Berlin’s open data portal does not collect IP addresses 1. That is quite a statement. The City is offering up all the data it has in the best way it knows how and refuses to track anyone making copies of it. This portal has one goal: show residents the data they paid for with their taxes and ask for nothing in return.
Sure, it has minimal logs, analytics and everything needed to help government departments make better decisions based on metrics. But it does not track user actions in a way that can be tied to an individual. At its core, Berlin has created a friendly municipal data portal. Thanks, friend.
Think about how that contrasts with every other service on the internet. All these young sites are hungry for your data. They have no history themselves, but will give anything for your browser history, your location history, your shopping history, even your very cultural history. Give it all, please. Give it now.
These services offer incredible innovations if you give them access, but no promises about what they will do with their newfound treasure. Remember all the services you sprayed data at before Facebook and Google? Probably not. But what happened to that personal data about us? Who bought it, found it or leaked it? And what will happen to everything the current companies know about us?
The Internet is amazing, but it is also new. We are just now starting to understand how an always-connected community will affect our society and the adjustments those effects may force us to make.
One of those adjustments is about memory. It took us a while to notice it, but the Internet does not forget. Everything we do, everywhere we go and everything we say are online forever. Our understanding of memory has changed. What other adjustments will we be forced to make?
There are some obvious problems with this new data-hungry economy: the potential for personal data abuse, manipulation, oppression, greed and exploitation. I am sure we will invent some horrible new ways to use personal data against each other in the future, too.
Revelations about eroding privacy come every day. Facebook experiments on our emotions. Google probes our home and business Wi-Fi networks with an army of Street View coupes. Scarier still, government agencies are in on the game. Snowden. Assange. Manning. They have warned us of government spying, and we are starting to react 2.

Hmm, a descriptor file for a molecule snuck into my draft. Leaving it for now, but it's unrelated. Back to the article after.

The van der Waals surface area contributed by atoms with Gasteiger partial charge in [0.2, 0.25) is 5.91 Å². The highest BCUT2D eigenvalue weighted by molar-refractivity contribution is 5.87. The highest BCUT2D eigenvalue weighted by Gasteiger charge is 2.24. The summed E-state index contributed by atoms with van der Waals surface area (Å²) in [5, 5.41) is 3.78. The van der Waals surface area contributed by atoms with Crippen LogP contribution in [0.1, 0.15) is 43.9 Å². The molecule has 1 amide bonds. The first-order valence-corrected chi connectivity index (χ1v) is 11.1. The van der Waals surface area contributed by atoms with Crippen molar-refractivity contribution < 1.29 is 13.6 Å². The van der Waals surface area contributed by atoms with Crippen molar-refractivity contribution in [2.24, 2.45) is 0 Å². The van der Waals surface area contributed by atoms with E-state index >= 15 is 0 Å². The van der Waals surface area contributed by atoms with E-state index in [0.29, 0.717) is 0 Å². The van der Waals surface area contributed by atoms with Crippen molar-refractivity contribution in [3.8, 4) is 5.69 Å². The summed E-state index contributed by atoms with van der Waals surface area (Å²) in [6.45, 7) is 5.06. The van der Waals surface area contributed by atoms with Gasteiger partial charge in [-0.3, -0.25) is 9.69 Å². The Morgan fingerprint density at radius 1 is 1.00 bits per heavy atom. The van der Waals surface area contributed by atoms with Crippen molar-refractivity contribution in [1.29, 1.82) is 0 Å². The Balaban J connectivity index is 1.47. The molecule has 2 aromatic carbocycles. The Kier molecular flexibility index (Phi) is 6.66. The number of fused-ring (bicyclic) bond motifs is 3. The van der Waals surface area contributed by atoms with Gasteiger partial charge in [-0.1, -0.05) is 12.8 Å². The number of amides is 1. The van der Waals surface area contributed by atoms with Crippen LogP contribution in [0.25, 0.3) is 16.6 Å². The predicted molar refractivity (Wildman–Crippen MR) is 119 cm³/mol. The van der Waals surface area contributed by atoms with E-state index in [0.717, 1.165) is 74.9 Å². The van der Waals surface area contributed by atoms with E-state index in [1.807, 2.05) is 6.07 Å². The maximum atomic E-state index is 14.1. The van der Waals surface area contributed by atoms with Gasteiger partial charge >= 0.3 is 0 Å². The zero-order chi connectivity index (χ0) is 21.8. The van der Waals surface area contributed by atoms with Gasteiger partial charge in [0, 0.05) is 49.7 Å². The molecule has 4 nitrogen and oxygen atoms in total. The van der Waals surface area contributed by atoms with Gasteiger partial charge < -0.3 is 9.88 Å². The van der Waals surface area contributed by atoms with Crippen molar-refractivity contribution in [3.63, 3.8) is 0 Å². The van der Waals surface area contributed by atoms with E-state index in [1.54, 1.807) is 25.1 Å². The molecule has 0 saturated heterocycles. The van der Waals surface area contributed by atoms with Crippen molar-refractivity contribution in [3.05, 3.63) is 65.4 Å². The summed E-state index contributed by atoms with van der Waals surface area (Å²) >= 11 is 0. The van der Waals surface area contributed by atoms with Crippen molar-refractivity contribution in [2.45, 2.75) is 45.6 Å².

What can we do to protect ourselves against private companies?
The one organization that can help us might seem to be a strange partner: governments! Think about it though: the Internet does not forget, and companies are ephemeral. Governments can last long enough to make long-view decisions for our benefit.
For protection against abuse of personal data, we should enact new government regulation. Climate change regulation is the best current example. Tough, contentious rules limit well-funded companies. While governments can treat people horribly, they also have the power to prevent people from treating each other horribly. Even though some branches of government are actively abusing our personal data, governments can still pass regulations limiting the collection, retention and use of personal data by private companies. Specific laws should be passed limiting the collection of personal data without our consent: Laws to limit the amount of time for which companies can keep our data and to give our data an expiration date so that we get the immediate benefits and innovations but will not have to fear unknown future consequences. We are starting to see the darker side of an Internet with infinite memory. Precaution is needed from here on.
Berlin understands that. They are on board to fight for more transparency and less tracking; more consensus and less concealment. Transparency for the state, and privacy for the rest of us.